Vh ile the form of mechanism herein shown and described is admirably adapted to fulfill. the objects primarily stated, it is to be understood that it is not intended to confine the invention to the one form or embodiment herein disclosed, for it is susceptible of em- I bodiment in various forms all coming within the scope of the claims which follow.

)Vhat is claimed as new, is

1. In a machine of the class described, the combination with a plurality of indicatorsiiipporting shafts; of a set of indi 'ators mounted on each shaft; an auxiliary shaft associated with each indicator-supporting shaft; a set of gear members mounted on each auxiliary shaft to drive their respective indicators on the indicator-silpporting shafts; means to differentially position one set of gear members; and means to transmit motion from the set of differentially positioned gear members to the remaining gear members.

2. In a machine of the class described, the combination with a plurality of indicatorsupporting shafts; of a set of indicators mounted on each shaft; one indicator in each set being fast on its respective shalt; an a u:-:- iliary shaft for each indicator-s1ipporting shaft; separate gear members mounted on each auxiliary shaft to drive their respective indicators on the corresponding imlicatorsupporting shafts; one gear member on each auxiliary shaft being fast to its shaft; means to differentially position the gear members on one of the auxiliary shafts; and means intermediate the auxiliary shafts for tinnsmitting motion from the differentially positioned set of gear members to another set of gear members.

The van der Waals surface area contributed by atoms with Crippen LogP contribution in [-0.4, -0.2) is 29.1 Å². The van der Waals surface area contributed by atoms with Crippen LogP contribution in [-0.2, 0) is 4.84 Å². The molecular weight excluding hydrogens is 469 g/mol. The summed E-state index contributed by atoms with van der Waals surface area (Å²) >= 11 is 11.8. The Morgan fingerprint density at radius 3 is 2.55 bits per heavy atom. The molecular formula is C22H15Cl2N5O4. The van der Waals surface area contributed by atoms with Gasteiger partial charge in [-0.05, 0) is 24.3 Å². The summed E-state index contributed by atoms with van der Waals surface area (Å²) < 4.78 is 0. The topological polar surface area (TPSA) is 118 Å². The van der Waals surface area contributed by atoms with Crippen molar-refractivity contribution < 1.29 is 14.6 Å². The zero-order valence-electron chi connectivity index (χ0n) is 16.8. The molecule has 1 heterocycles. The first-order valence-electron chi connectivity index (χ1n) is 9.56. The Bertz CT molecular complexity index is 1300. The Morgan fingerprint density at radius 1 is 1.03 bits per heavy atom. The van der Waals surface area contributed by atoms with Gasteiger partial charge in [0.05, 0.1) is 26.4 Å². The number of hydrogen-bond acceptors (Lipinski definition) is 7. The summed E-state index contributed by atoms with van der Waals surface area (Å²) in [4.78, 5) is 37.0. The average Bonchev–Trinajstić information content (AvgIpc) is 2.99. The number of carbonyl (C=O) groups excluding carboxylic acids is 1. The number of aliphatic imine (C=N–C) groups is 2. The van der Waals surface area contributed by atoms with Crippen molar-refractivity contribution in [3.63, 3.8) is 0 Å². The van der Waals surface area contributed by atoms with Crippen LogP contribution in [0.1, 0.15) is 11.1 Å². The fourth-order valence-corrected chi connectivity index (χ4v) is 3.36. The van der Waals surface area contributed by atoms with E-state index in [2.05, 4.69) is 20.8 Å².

3. In a machine of the class described, the combination with a plurality of indicatorsu n iorting shafts; of a set of indicators mounted on each shaft; one indicator in each set being fast on its respective s o aft; an aux iliary shaft for each indieator-snpporting shaft; separate gear members mounted on each auxiliary shaft to drive their respective ini'licators on the corresponding indicator su morting shaft; one gear member on each auxiliary sl'iaft being to its slmft; means to differentially position the gear members on one of the auxiliary shafts; an intern'imliate shaft; and pinions moimted on the intermedh ate shaft and meshing with the gear members of the an: 'liary shafts to transmit moi ion from the differentially positioned set of gear members to the remaining gear m-cn'ibers, a plurality of pinions being fast on the intermediate shaft.

4;. In a machine of the class described, the combination of a pair of indicatonsupport ing shafts arranged in parallel and. .in substantially the same hor zontal plan a. set of roller indicators mounted on each indicatorsupporting shaft; one roller indicator of each set being fast to its respective indicator-supporting shaft; an auxiliary shaft parallel and associated with each indicator-snpporting shaft; a set of mutilated gears mounted on one of the auxiliary shafts to drive the roller in dicators on the associated indicator-supporting shaft; one of the mutilated gears other than that corresponding with the roller indicator which is fast to its supporting shaft, being itself fast to its auxiliary shaft; means to set of segments mounted on the other of said auxiliary shafts to drive the roller indicators on the associated indicator-supporting shaft;

one of the segments other than that corri-- sponding with the roller indicator which is fast on the associated shaft, being itself fast on the auxiliary shaft; an intermediate shaft and a set of pinions mounted thereon and in mesh with the sets of mutilated gears and seg ments respectively, two of said pinions other than those corresponding with the roller indicators which are fast on their respective indicatortsupporting shafts, being themselves fast on the intermediate shaft.